The same leaders accused of crashing Sri Lanka into this ravine insist that only they can lift the island out again, and the policies they devise are met with sharp criticism.
There is now a concerted push, for example, to send more Sri Lankans overseas to work as housemaids, drivers and mechanics in the Middle East, with those emigrants expected to send their earnings home.
This may only deepen the hardship of many of its most vulnerable citizens, as poor Sri Lankans with no hope of finding local employment are forced to leave their families for nations in which they have few protections and little agency. One anthropologist online described this vision for Sri Lanka in stark terms: “the vampire state”.
What the future holds for Sri Lanka – no one can say with certainty
By evening in Sri Lanka’s crisis, you’re drained beyond imagination. Beyond the almost impossible commute because of the lack of petrol and diesel, the everyday functioning of a workplace has itself become a relentless onslaught of crises, with supply chains having broken down, most potential customers having long since refused to spend on anything but essentials, and staff failing to show up.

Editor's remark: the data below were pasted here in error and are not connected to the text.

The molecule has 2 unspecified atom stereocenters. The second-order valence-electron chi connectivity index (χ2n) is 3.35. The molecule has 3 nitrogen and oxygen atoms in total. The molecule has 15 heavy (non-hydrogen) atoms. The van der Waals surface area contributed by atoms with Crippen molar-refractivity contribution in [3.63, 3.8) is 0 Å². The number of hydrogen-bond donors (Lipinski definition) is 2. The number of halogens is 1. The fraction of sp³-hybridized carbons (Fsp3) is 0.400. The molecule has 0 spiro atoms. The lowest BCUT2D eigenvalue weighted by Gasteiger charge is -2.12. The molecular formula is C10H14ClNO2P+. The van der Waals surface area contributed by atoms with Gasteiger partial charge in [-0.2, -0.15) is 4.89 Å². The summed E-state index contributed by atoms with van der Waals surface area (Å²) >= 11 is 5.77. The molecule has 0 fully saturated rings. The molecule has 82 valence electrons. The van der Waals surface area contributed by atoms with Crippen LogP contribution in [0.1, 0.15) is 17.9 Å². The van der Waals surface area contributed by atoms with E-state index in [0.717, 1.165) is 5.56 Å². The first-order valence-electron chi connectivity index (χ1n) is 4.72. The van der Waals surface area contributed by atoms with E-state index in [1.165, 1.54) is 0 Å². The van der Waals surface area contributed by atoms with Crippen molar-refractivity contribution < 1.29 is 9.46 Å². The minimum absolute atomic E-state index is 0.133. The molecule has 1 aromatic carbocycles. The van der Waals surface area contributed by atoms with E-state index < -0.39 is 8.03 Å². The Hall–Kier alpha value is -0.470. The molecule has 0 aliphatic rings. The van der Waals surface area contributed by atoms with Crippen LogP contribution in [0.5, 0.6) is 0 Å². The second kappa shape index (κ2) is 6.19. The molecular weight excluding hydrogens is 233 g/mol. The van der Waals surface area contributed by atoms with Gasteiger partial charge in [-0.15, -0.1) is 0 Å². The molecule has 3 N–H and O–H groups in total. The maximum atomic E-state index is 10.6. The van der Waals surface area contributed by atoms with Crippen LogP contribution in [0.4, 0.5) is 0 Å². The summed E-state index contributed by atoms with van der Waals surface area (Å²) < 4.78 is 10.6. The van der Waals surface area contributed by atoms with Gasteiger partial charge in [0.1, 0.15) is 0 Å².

Then late-night power cuts come again, and you survive on lighter evening meals with each passing week, unable to buy enough food for your home, unable to cook what little you’ve bought, unable to give your parents their medication, or your children the education they deserve.
Schools are presently shut, as there is no fuel to take them. Classes are online for the third year running.
The government continually fails to deliver what little it’s promised, relatives and neighbours call to ask for money you don’t have to spare, the police and military bear down on what little hope remains, and through all this you’re still grateful, because many around you have it so much worse.
Last week, a mother threw herself and her two children into a river.
Every day, a fresh heartbreak.
By Andrew Fidel Fernando, an award-winning author and journalist, based in Sri Lanka.
Culled from BBC